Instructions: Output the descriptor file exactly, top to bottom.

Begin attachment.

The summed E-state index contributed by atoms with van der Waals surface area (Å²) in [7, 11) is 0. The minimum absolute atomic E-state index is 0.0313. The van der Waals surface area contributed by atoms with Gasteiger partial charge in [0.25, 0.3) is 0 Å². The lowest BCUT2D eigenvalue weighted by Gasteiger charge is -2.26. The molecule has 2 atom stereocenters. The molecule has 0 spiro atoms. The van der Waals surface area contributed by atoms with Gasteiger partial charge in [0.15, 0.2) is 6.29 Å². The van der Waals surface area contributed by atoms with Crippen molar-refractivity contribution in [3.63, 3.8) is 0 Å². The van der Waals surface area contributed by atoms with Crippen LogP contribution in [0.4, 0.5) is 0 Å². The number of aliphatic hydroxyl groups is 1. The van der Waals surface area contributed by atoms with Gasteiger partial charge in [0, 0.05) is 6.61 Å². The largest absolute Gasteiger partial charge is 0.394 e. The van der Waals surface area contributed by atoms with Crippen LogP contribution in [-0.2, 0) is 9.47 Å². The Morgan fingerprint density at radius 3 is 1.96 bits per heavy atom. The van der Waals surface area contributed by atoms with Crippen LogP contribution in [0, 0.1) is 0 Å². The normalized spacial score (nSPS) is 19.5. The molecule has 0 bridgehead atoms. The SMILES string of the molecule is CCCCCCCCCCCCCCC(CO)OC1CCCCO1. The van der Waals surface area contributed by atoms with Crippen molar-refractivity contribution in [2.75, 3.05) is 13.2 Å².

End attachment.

The summed E-state index contributed by atoms with van der Waals surface area (Å²) in [7, 11) is 0. The minimum absolute atomic E-state index is 0.0313. The van der Waals surface area contributed by atoms with Gasteiger partial charge in [0.25, 0.3) is 0 Å². The lowest BCUT2D eigenvalue weighted by Gasteiger charge is -2.26. The molecule has 2 atom stereocenters. The molecule has 0 spiro atoms. The van der Waals surface area contributed by atoms with Gasteiger partial charge in [0.15, 0.2) is 6.29 Å². The van der Waals surface area contributed by atoms with Crippen molar-refractivity contribution in [3.63, 3.8) is 0 Å². The van der Waals surface area contributed by atoms with Crippen LogP contribution in [0.4, 0.5) is 0 Å². The number of aliphatic hydroxyl groups is 1. The van der Waals surface area contributed by atoms with Gasteiger partial charge in [0, 0.05) is 6.61 Å². The largest absolute Gasteiger partial charge is 0.394 e. The van der Waals surface area contributed by atoms with Crippen LogP contribution in [-0.2, 0) is 9.47 Å². The Morgan fingerprint density at radius 3 is 1.96 bits per heavy atom. The van der Waals surface area contributed by atoms with Crippen LogP contribution in [0, 0.1) is 0 Å². The normalized spacial score (nSPS) is 19.5. The molecule has 0 bridgehead atoms. The SMILES string of the molecule is CCCCCCCCCCCCCCC(CO)OC1CCCCO1. The van der Waals surface area contributed by atoms with Crippen molar-refractivity contribution in [2.75, 3.05) is 13.2 Å².